At the Dentist
Try to keep your dental appointments to a comfortable length of time to avoid stress, which can aggravate your multiple sclerosis. It also may be difficult for you to sit in the dental chair throughout an appointment. If you are paraplegic or quadriplegic, your dentist may use padding in the dentist's chair and change your body position frequently to avoid pressure sores and pain. Your dentist probably will have an assistant help you get in and out of the chair and assist with dental procedures. If it is difficult or impossible for you to be moved from your wheelchair, your dentist may be able to treat you while you are in your wheelchair.

It may be difficult for you to hold your mouth open for long periods of time and to control your tongue movements and swallowing. Your dentist has special devices that can help. A bite block, or mouth prop, is made of rubber and is placed between your teeth to keep your mouth open, reducing the stress on your muscles. A tongue retractor keeps your tongue in one place. A rubber dam can be stretched over your teeth to prevent you from inhaling foreign materials or substances.

Be aware that if your dentist needs to prescribe medications with a sedating effect, they can worsen your muscle control. Tell your dentist about all medications you are taking, including those by injection. Some medicines used to treat multiple sclerosis significantly affect blood cells. If you are under active treatment, give your dentist copies of your most recent blood tests. Also, tell your dentist how to get in touch with your doctor so they can coordinate dental and medical treatment if needed.

Cerebral Palsy
Oral Effects
Cerebral palsy refers to a group of body movement (motor) disorders that result from brain injury and do not worsen over time.

Children with cerebral palsy have more defects in their tooth enamel, although the cause of this is not known. The permanent teeth of children with cerebral palsy may come in late and be stained a greenish color.

People with cerebral palsy may experience:

Malocclusion (upper and lower teeth that do not come together properly)
Severe grinding of teeth (bruxism), which wears them down and requires repair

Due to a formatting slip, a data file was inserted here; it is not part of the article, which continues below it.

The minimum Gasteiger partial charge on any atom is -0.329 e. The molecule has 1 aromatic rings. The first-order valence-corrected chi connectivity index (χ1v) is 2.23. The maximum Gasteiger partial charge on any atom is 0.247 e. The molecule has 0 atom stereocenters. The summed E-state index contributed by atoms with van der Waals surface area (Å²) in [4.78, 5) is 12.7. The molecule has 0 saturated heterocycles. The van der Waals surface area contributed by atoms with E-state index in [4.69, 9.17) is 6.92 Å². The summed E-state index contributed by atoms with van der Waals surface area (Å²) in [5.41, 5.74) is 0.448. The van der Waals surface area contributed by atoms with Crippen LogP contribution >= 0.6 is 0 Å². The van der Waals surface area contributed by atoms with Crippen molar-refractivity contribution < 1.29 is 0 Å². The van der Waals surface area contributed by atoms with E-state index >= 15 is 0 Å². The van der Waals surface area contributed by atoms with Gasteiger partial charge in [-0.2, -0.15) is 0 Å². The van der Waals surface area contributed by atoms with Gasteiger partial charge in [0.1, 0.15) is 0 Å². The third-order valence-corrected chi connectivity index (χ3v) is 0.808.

Damage to front teeth resulting from falls
Difficulties controlling plaque and in swallowing and chewing food, which can increase the risk of tooth decay and periodontal (gum) disease
Difficulty with oral, facial or neck muscle control, which can result in excessive salivation or drooling
Underdeveloped tooth structure (enamel hypoplasia)
Some people with cerebral palsy take anti-seizure medication, which can cause gum overgrowth. Good oral hygiene can help prevent the overgrowth or reduce its severity. Some people with severe overgrowth will need a type of gum surgery called gingivectomy. Overgrown gum tissue that is not treated can cause changes in the bone supporting your teeth and may lead to tooth loss. If you stop taking the medication, your gums should recede somewhat, but some people may still need gum surgery.

At the Dentist
If you have cerebral palsy, you may need help getting into the dental chair. You also may need, or want, pillows or other stabilizers to keep you comfortable. If you cannot get in and out of your wheelchair, your dentist may be able to treat you while you are in your wheelchair. People with severe cerebral palsy may need to be treated in a hospital.

Your dentist may have an assistant to help keep you relaxed and comfortable during dental procedures. It may be difficult for you to hold your mouth open for long periods of time and to control your tongue movements. Your dentist has special devices that can help. A bite block, or mouth prop, is made of rubber and is placed between your teeth to keep your mouth open, reducing the stress on your muscles. A tongue retractor keeps your tongue in one place. A rubber dam can be stretched over your teeth to prevent you from inhaling foreign materials or substances.